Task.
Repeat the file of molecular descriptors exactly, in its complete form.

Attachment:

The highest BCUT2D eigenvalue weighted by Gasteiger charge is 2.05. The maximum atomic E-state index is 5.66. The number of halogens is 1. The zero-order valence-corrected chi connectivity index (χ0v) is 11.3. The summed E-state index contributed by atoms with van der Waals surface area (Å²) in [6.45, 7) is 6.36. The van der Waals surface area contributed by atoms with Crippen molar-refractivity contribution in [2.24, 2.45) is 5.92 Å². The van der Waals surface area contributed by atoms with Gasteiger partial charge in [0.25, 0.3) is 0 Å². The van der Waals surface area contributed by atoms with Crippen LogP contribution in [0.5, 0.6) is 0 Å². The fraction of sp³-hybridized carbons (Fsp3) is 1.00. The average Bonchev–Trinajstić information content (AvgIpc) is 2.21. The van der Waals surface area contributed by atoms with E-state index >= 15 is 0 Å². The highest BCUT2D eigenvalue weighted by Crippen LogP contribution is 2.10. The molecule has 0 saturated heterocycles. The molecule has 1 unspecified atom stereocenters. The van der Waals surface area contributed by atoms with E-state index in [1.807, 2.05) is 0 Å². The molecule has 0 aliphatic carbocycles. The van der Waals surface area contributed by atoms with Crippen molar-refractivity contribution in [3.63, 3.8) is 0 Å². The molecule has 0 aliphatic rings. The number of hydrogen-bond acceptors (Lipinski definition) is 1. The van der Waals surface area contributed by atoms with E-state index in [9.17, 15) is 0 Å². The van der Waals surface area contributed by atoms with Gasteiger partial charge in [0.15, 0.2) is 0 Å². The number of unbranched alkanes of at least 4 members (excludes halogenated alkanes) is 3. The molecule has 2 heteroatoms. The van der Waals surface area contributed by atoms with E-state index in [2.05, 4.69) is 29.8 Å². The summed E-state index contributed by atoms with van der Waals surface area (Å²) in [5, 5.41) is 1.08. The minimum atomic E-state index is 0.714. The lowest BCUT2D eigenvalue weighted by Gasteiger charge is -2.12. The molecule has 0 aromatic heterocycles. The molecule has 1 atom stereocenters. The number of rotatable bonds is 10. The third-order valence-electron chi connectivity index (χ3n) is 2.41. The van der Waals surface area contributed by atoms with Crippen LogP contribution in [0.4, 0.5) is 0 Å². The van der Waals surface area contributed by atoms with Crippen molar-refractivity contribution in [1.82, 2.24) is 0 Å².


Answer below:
The highest BCUT2D eigenvalue weighted by Gasteiger charge is 2.05. The maximum atomic E-state index is 5.66. The number of halogens is 1. The zero-order valence-corrected chi connectivity index (χ0v) is 11.3. The summed E-state index contributed by atoms with van der Waals surface area (Å²) in [6.45, 7) is 6.36. The van der Waals surface area contributed by atoms with Crippen molar-refractivity contribution in [2.24, 2.45) is 5.92 Å². The van der Waals surface area contributed by atoms with Gasteiger partial charge in [0.25, 0.3) is 0 Å². The van der Waals surface area contributed by atoms with Crippen LogP contribution in [0.5, 0.6) is 0 Å². The fraction of sp³-hybridized carbons (Fsp3) is 1.00. The average Bonchev–Trinajstić information content (AvgIpc) is 2.21. The van der Waals surface area contributed by atoms with E-state index >= 15 is 0 Å². The highest BCUT2D eigenvalue weighted by Crippen LogP contribution is 2.10. The molecule has 0 saturated heterocycles. The molecule has 1 unspecified atom stereocenters. The van der Waals surface area contributed by atoms with E-state index in [1.807, 2.05) is 0 Å². The molecule has 0 aliphatic carbocycles. The van der Waals surface area contributed by atoms with Crippen molar-refractivity contribution in [3.63, 3.8) is 0 Å². The molecule has 0 aliphatic rings. The number of hydrogen-bond acceptors (Lipinski definition) is 1. The van der Waals surface area contributed by atoms with E-state index in [9.17, 15) is 0 Å². The van der Waals surface area contributed by atoms with Gasteiger partial charge in [0.15, 0.2) is 0 Å². The number of unbranched alkanes of at least 4 members (excludes halogenated alkanes) is 3. The molecule has 2 heteroatoms. The van der Waals surface area contributed by atoms with E-state index in [2.05, 4.69) is 29.8 Å². The summed E-state index contributed by atoms with van der Waals surface area (Å²) in [5, 5.41) is 1.08. The minimum atomic E-state index is 0.714. The lowest BCUT2D eigenvalue weighted by Gasteiger charge is -2.12. The molecule has 0 aromatic heterocycles. The molecule has 1 atom stereocenters. The number of rotatable bonds is 10. The third-order valence-electron chi connectivity index (χ3n) is 2.41. The van der Waals surface area contributed by atoms with Crippen LogP contribution in [0.4, 0.5) is 0 Å². The van der Waals surface area contributed by atoms with Crippen molar-refractivity contribution in [1.82, 2.24) is 0 Å².